In a recent White House meeting, President Obama and an eclectic group of administration officials, business and law enforcement leaders, former and current elected officials and other "stakeholders" discussed current prospects for comprehensive immigration reform, one of Obama's notable and still unfulfilled campaign promises.
According to official records of the gathering, big-city law enforcement leaders relayed their concerns that “without reform, enforcing federal immigration laws is a distraction from their important public safety and crime fighting mandates to keep their local communities safe.” In other words, using city and county resources to enforce outdated federal immigration laws compromises the ability of local police to do their jobs.
In the face of objections from both immigrant advocates and law enforcement experts, state legislatures across the country continue to consider Arizona-style laws that seek to involve local police in verifying immigrants’ citizenship status. And despite its failure to achieve comprehensive immigration reform, the Obama administration supports a host of programs explicitly designed to delegate immigration enforcement duties to local authorities.
287(g), the Criminal Alien Program and Secure Communities, three programs run by Immigration and Customs Enforcement (ICE), leverage partnerships between local law enforcement agencies and federal immigration authorities to identify and eventually deport non-citizens. In a new report, The Cost of Failure: The Burden of Immigration Enforcement in America’s Cities, the Drum Major Institute for Public Policy argues that these programs impose staggering fiscal, public safety and civic costs on the nation’s cash-strapped cities.
After examining the impact of these partnerships in major cities, we find that local immigration enforcement programs are costly for city budgets and local economies struggling to close budget gaps and preserve core services. As cities spend limited resources jailing and detaining immigrants in service of federal immigration priorities, they receive inadequate support in return. For example, one Government Accountability Office survey indicated that 62 percent of 287(g) enrolled law enforcement agencies received zero funding from the federal government for operating the program.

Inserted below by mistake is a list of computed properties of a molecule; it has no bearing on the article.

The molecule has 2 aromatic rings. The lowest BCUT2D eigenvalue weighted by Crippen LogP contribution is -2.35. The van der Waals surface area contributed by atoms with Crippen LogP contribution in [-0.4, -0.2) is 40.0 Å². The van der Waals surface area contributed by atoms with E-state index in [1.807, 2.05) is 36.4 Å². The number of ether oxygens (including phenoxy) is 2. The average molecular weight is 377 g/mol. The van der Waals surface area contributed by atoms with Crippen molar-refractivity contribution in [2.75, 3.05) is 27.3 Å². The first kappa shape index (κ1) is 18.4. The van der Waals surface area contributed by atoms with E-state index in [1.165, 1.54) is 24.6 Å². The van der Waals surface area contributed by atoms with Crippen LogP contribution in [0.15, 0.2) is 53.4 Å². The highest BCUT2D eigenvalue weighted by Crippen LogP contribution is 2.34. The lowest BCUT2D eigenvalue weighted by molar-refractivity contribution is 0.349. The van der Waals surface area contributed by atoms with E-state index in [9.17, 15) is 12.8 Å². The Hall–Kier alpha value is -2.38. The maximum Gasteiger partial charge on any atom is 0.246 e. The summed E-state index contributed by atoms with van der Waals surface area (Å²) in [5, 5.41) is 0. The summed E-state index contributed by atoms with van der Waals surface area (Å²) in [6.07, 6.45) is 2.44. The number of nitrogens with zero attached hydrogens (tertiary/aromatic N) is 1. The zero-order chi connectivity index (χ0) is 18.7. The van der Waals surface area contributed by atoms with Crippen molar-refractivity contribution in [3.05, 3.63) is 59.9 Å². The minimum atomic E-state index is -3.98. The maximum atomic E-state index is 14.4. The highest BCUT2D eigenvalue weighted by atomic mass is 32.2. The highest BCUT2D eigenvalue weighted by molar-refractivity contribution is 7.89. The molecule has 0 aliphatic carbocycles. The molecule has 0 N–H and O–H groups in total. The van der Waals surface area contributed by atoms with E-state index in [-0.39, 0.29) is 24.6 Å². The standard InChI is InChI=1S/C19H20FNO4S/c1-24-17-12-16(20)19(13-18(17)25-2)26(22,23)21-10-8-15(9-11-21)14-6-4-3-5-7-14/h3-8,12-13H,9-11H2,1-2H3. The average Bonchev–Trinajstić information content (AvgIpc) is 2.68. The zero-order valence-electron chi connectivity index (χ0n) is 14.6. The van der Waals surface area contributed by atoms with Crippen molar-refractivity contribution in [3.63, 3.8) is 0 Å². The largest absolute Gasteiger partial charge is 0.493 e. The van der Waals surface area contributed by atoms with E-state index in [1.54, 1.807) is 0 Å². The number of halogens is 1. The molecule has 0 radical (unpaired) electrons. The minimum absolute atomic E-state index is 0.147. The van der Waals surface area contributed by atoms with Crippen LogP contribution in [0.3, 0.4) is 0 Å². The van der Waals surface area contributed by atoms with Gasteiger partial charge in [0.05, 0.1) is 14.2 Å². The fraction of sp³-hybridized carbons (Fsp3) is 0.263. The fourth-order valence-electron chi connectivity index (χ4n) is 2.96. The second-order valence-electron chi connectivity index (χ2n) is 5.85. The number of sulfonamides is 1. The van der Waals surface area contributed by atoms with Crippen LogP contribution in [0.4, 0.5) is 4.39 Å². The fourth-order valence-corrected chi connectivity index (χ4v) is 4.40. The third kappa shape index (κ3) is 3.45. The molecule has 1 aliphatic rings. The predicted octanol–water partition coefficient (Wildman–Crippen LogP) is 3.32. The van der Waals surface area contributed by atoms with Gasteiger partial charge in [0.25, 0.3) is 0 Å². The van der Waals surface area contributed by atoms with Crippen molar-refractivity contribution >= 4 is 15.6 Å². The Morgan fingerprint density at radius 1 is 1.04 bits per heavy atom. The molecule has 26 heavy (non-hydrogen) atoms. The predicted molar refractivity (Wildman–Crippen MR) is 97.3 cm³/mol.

In addition, the report shows how local immigration enforcement can be counterproductive to protecting public safety. Using police officers to perform immigration duties and enforce civil immigration laws diverts time and resources away from criminal investigations. Local enforcement also compromises police-community relations necessary to policing city streets. When immigrants fear that contact with local police could expose them to federal immigration authorities, they hesitate to come forward to police when they are victims or witnesses of crime.
ICE maintains that immigration enforcement at the federal and local levels focuses on “criminal aliens” and immigrants who pose a threat to our public safety and national security, but evidence from cities around the country indicates otherwise. Too often, local immigration enforcement results in the deportation of immigrants that are never convicted of any crime. Since 2008, the Secure Communities program alone has resulted in the removal of over 52,000 non-criminal immigrants from the country, according to ICE figures.
It’s encouraging that the Obama administration is committed to getting immigration reform back on the Congressional agenda. Though the best way to fix the system is through legislative action, Obama can still take the advice of law enforcement experts and end the costly involvement of local police in enforcing federal immigration laws in such desperate need of repair.
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